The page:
Thursday June 2, 2022 12:17
WorkSafe, from time to time, reviews the published exposure levels for substances based on new or additional data for those substances. The most recent edition (12th edition) of the Workplace exposure standards and biological exposure indices was published in November 2020.
Changes in workplace exposure standards are designed to produce better health outcomes for workers as part of the WorkSafe strategic plan to reduce workplace related illnesses.
Earlier this year WorkSafe announced the review of the Workplace Exposure Standards (WES) for 34 substances and Biological Exposure Indices (BEI) of 1 substance. This review includes several substances that are commonly used in industry, including diesel fuel, toluene, trichloroethane, turpentine, methyl bromide and some glycols. They are also reviewing the WES for welding fumes. The BEI being reviewed is for lead.
The WorkSafe Workplace Exposure Standards are a set of concentrations of airborne substances which most workers can repeatedly be exposed to, day after day, without suffering any adverse health risks. The contaminants include dusts, aerosols, liquid mists, fumes, etc.
Exposure refers to when a worker is subjected to a hazardous chemical in the course of employment through any route of entry (inhalation, ingestion, skin contact or absorption, etc.), and includes potential, accidental or possible, exposure.
The terms used in workplace exposure standards are:
Workplace Exposure Standard
Time Weighted Average. This is the average airborne exposure in any 8-hour work shift of a 40-hour work week which shall not be exceeded.
Short Term Excursion Limit. This is the maximum permitted exposure during a 15-minute period. The WES -TWA limit still has to be met.
The maximum concentration of an airborne substance- either biological or chemical – that should never be exceeded under any circumstance. It is the maximum concentration to which a worker may be exposed to at any time without incurring the risk of adverse health effects. If no ceiling value is given, a good guide is 3 times the WES value.
Exposure values are usually expressed as milligrams per cubic metre (mg/m3) and/or parts per million (ppm).
Biological Exposure Index. Biological Exposure Indices are a measure of how much of a substance or its metabolites is taken up in body fluids such as blood or urine or even exhaled air. BEI is measured using biological monitoring through regular blood or urine sampling and the monitoring result is compared to the BEI established for the specific substance.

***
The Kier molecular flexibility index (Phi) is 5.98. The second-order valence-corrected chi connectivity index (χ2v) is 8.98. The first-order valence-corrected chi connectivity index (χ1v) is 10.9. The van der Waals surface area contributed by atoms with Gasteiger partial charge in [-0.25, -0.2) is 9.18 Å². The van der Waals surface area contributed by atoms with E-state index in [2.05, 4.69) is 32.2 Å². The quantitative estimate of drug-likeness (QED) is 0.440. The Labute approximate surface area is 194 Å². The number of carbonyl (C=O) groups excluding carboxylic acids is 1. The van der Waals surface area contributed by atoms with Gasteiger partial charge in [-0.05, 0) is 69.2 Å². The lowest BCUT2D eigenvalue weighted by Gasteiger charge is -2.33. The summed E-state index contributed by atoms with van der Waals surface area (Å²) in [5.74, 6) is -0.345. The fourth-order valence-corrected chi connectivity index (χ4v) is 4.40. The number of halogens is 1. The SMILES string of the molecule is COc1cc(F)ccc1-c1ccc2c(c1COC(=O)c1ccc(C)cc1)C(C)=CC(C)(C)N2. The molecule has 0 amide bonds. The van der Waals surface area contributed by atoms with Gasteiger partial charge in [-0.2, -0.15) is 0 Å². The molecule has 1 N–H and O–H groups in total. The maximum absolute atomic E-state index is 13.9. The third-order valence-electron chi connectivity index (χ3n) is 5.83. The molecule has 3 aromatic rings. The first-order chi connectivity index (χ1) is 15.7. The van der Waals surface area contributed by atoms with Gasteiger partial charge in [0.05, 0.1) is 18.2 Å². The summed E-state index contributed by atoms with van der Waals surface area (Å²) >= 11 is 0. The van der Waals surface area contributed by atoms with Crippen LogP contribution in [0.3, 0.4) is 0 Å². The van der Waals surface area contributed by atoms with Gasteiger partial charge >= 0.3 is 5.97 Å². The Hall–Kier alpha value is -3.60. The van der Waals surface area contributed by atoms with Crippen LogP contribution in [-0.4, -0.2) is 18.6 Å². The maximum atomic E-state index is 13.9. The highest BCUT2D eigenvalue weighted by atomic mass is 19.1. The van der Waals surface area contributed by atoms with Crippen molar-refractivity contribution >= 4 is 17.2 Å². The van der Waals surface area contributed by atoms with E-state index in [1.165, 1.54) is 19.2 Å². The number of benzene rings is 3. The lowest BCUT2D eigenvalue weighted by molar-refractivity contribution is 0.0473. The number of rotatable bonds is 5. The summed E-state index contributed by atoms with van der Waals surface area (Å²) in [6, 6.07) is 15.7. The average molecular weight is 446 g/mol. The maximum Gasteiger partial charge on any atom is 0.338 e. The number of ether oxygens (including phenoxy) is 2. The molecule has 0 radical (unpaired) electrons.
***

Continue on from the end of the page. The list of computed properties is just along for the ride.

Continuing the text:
Prescribed Exposure Standard means a workplace exposure standard or a biological exposure index that has the purpose of protecting persons in a workplace from harm to health and that is prescribed in:
It’s important to note that the WES values for airborne contaminants are a guide only as each person will be slightly different and may react differently to the same level of exposure. While the objective should be that workers are not exposed to airborne contaminants, this is not always possible. For workers who are exposed to airborne substances in the workplace, the actual level of exposure should be kept as low as possible below the WES values. The aim should be for exposure levels to be no higher than 50% of WES or lower.
The exposure values or indices are primarily used for risk assessment. Sampling is used to measure the level of airborne contaminants (and their effect on workers) in the workplace. By comparing the sampling results to the WES levels one can determine whether workers are likely to be at risk. The appropriate mitigation controls can then be implemented.
The level of airborne contaminants is measured using air sampling and monitoring techniques. This is usually by:
When using a sampling system, the detection medium used in the sampling system must be matched to the substances the worker is exposed to. This may involve in using more than one sampling system. Dusts are usually done using a fine filter. Sampling should be undertaken by qualified persons.
If a worker is exposed to a substance for more than 8 hours, then the WES value must be adjusted to compensate for the additional time the worker is exposed, ie the WES value is reduced to take into account the longer exposure time.
Remember that every employer has a Duty of Care to not only provide a safe place of work but also ensuring that their workers do not suffer any harm while at work.
For airborne contaminants this can be achieved by: